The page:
natural killer cells, harming your immune system.

Magnesium in the form of citrate, glycinate or malate. Most foods that contain fibre, leafy green veggies (spinach, legumes etc.), nuts & seeds (pumpkin seeds, almonds, cashews).
Binders & synthetic colorants:

Magnesium oxide & zinc oxide (reduce bioavailability and absorption of vitamins.)

Titanium Dioxide: (whitener- hinders absorptions & increases SI inflammation) (colorant)-carcinogenic and linked to autoimmune disorders.

No binders or colourants!


Calcium only (no cofactors) Calcium with magnesium, vitamin D3 & K2. Seeds (chia, sesame etc.), cheeses (especially parmesan), yoghurt, sardines, canned salmon (thanks to edible bones), beans, lentils, almonds, whey protein, leafy greens (spinach & kale), rhubarb, amaranth, edamame, tofu, figs & milk (especially goats’ milk)
GMO’s (especially if you have an autoimmune disease or inflammation), Gluten, Soy, Dairy, Corn, Sugar. Non-GMO ingredients, free from gluten, soy, dairy, corn & sugar. Organic foods go without saying in this column, even better if its home grown with love!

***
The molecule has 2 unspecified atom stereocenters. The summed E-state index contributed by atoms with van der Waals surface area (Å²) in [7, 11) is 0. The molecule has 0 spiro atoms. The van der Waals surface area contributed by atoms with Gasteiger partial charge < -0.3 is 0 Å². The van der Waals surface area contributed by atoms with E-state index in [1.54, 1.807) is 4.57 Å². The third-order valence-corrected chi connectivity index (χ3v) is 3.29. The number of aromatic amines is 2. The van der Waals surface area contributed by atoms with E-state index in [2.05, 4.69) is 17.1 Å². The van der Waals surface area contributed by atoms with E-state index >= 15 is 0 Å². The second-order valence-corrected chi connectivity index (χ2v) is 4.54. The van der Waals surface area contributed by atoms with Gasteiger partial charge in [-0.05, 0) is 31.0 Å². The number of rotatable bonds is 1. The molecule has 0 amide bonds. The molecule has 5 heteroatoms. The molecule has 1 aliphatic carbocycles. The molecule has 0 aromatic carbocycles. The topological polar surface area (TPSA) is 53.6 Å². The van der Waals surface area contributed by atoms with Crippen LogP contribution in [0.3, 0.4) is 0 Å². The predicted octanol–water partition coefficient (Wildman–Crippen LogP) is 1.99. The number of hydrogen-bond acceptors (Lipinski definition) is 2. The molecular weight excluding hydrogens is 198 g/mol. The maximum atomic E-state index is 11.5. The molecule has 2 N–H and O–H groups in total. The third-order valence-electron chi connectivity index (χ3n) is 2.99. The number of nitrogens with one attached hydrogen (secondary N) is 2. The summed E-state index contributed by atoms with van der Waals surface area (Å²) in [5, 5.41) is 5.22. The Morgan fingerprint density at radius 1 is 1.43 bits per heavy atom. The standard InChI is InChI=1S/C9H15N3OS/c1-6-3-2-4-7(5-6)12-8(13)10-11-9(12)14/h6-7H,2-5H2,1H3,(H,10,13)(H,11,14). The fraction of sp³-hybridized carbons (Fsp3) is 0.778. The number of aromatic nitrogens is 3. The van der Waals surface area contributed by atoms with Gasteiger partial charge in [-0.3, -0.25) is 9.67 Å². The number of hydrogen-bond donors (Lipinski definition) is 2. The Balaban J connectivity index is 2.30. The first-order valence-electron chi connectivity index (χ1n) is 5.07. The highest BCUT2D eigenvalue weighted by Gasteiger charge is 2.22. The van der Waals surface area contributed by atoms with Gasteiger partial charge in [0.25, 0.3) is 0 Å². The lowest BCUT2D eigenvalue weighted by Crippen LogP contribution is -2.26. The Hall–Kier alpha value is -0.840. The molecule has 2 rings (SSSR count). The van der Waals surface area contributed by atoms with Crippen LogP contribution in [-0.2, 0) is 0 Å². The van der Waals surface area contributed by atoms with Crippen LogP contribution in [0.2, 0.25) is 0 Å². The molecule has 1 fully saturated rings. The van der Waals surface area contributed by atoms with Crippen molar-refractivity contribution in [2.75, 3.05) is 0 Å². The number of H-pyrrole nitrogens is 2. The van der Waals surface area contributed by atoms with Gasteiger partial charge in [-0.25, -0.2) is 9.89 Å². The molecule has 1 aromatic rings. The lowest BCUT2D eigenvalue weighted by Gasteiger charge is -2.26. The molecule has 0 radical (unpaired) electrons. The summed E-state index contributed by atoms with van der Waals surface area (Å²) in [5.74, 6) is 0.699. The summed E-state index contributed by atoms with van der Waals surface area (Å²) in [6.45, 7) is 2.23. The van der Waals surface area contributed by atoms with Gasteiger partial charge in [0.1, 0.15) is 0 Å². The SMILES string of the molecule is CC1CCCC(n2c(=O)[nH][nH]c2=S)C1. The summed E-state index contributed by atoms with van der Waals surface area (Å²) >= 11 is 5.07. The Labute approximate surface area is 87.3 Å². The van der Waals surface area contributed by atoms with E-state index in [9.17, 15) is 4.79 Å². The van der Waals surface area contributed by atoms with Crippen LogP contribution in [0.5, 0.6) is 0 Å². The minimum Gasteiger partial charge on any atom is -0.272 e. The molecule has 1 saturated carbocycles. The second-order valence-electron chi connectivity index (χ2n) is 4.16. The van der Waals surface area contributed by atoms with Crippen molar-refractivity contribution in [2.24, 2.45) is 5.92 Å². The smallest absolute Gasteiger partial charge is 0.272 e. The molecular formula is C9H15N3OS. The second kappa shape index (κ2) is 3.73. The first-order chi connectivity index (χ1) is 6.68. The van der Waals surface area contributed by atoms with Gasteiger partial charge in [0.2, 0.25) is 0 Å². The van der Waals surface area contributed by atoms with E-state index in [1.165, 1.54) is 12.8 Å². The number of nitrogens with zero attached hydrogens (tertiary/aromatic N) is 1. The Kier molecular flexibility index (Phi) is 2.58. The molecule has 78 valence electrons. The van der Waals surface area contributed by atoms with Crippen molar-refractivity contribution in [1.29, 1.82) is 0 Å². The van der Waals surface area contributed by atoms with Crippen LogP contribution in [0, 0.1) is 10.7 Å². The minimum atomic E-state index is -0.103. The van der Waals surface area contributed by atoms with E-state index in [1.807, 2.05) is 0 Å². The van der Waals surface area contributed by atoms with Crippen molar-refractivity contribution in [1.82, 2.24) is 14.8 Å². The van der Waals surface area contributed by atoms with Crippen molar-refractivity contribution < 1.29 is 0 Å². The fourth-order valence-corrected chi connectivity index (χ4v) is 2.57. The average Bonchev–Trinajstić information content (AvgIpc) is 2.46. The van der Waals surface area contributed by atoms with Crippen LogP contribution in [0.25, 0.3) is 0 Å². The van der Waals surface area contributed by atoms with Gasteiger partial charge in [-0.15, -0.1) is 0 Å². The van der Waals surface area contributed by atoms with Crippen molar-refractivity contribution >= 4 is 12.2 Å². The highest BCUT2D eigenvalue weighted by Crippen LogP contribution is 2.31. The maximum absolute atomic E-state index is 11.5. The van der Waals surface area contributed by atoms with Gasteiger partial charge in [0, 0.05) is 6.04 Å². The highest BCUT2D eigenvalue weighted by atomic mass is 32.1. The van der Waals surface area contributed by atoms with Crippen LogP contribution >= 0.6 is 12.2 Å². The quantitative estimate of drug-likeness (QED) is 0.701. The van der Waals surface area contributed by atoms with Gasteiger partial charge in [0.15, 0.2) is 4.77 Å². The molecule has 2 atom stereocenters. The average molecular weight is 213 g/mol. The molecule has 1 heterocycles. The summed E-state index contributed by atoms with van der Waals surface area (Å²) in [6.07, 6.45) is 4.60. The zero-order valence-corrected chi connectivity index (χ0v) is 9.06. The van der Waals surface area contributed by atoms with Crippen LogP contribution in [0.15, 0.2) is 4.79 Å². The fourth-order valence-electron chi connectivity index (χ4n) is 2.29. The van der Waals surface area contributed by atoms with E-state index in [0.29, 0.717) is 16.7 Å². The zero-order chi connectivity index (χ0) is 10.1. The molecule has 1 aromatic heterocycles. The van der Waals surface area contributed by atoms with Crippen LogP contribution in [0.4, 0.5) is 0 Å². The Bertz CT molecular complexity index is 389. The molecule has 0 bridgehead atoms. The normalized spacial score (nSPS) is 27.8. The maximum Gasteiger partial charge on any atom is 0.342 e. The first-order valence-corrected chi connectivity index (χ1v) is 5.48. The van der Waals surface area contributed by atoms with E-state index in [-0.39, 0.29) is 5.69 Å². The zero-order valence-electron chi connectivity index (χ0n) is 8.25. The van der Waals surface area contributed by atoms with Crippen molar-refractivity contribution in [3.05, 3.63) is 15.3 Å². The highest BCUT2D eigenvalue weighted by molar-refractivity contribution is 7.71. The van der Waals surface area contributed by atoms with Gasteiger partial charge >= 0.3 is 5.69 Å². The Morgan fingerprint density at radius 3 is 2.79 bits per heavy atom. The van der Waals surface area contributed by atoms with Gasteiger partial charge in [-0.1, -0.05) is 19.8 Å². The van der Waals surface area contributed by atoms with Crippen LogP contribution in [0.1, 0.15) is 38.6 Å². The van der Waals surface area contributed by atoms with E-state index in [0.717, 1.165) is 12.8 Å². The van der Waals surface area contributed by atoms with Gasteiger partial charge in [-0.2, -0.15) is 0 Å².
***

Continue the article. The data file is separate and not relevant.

Non vegetarian capsules made from gelatin (animal byproduct) Vegetarian and/or vegan capsules made from vegetable cellulose. Actually, has incidental prebiotic effects.
Pesticides (cause leaky gut & other adverse health effects), food irradiation & GMO Organic ingredients
Allergens & fillers (avoid any known triggers & inflammatory ingredients e.g. corn-derived fillers)
Hidden sugars (connected to inflammation, insulin resistance, leaky gut & obesity)
Carrageenan (avoid if you can) it is a vegan thickener derived from red seaweed, but it can contribute to GI stress and inflammation.
Synthetic vitamins:

Vitamin A: Retinyl Palmitate

Vitamin B1 (Thiamine): Thiamine Mononitrate, Thiamine Hydrochloride

Vitamin B2: Riboflavin (not natural)

Pantothenic Acid: Calcium D-Pantothenate

Vitamin B6 (Pyridoxine): Pyridoxine Hydrochloride

PABA (Para-aminobenzoic Acid): Aminobenzoic Acid

Choline: Choline Chloride, Choline Bitartrate

Vitamin C (Ascorbic Acid): Ascorbic Acid